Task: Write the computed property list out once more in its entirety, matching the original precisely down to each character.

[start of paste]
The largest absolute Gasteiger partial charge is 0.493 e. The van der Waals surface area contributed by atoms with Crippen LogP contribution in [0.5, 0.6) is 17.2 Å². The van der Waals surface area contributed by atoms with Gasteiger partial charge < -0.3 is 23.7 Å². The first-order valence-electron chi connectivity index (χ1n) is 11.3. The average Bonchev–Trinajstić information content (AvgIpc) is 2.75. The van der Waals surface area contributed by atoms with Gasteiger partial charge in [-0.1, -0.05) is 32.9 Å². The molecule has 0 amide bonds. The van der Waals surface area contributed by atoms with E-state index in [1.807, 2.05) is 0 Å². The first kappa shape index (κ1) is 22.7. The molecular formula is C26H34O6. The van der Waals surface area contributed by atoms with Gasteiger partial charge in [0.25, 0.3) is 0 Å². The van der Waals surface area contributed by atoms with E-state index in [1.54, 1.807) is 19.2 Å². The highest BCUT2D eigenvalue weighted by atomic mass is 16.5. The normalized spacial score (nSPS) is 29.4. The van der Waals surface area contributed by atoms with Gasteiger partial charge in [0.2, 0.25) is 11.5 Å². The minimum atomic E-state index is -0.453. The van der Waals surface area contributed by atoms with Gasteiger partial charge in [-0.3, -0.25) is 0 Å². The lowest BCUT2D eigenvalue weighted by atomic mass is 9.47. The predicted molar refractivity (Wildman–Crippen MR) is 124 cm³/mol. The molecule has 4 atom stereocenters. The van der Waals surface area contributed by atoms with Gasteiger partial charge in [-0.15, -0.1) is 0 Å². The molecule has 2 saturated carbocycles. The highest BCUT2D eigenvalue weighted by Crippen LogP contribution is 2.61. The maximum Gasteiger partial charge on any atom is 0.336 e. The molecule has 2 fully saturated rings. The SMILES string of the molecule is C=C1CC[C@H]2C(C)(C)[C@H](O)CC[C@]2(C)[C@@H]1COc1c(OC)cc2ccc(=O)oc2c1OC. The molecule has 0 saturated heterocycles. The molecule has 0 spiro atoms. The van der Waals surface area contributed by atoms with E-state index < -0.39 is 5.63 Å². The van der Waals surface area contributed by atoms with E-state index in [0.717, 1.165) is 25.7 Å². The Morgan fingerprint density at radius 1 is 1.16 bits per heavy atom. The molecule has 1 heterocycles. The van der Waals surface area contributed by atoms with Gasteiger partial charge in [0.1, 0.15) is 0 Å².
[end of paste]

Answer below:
The largest absolute Gasteiger partial charge is 0.493 e. The van der Waals surface area contributed by atoms with Crippen LogP contribution in [0.5, 0.6) is 17.2 Å². The van der Waals surface area contributed by atoms with Gasteiger partial charge < -0.3 is 23.7 Å². The first-order valence-electron chi connectivity index (χ1n) is 11.3. The average Bonchev–Trinajstić information content (AvgIpc) is 2.75. The van der Waals surface area contributed by atoms with Gasteiger partial charge in [-0.1, -0.05) is 32.9 Å². The molecule has 0 amide bonds. The van der Waals surface area contributed by atoms with E-state index in [1.807, 2.05) is 0 Å². The first kappa shape index (κ1) is 22.7. The molecular formula is C26H34O6. The van der Waals surface area contributed by atoms with Gasteiger partial charge in [0.25, 0.3) is 0 Å². The van der Waals surface area contributed by atoms with E-state index in [1.54, 1.807) is 19.2 Å². The highest BCUT2D eigenvalue weighted by atomic mass is 16.5. The normalized spacial score (nSPS) is 29.4. The van der Waals surface area contributed by atoms with Gasteiger partial charge in [0.2, 0.25) is 11.5 Å². The minimum atomic E-state index is -0.453. The van der Waals surface area contributed by atoms with Gasteiger partial charge in [-0.3, -0.25) is 0 Å². The lowest BCUT2D eigenvalue weighted by atomic mass is 9.47. The predicted molar refractivity (Wildman–Crippen MR) is 124 cm³/mol. The molecule has 4 atom stereocenters. The van der Waals surface area contributed by atoms with Gasteiger partial charge in [-0.15, -0.1) is 0 Å². The molecule has 2 saturated carbocycles. The highest BCUT2D eigenvalue weighted by Crippen LogP contribution is 2.61. The maximum Gasteiger partial charge on any atom is 0.336 e. The molecule has 2 fully saturated rings. The SMILES string of the molecule is C=C1CC[C@H]2C(C)(C)[C@H](O)CC[C@]2(C)[C@@H]1COc1c(OC)cc2ccc(=O)oc2c1OC. The molecule has 0 saturated heterocycles. The molecule has 0 spiro atoms. The van der Waals surface area contributed by atoms with E-state index < -0.39 is 5.63 Å². The van der Waals surface area contributed by atoms with E-state index in [0.717, 1.165) is 25.7 Å². The Morgan fingerprint density at radius 1 is 1.16 bits per heavy atom. The molecule has 1 heterocycles. The van der Waals surface area contributed by atoms with Gasteiger partial charge in [0.1, 0.15) is 0 Å².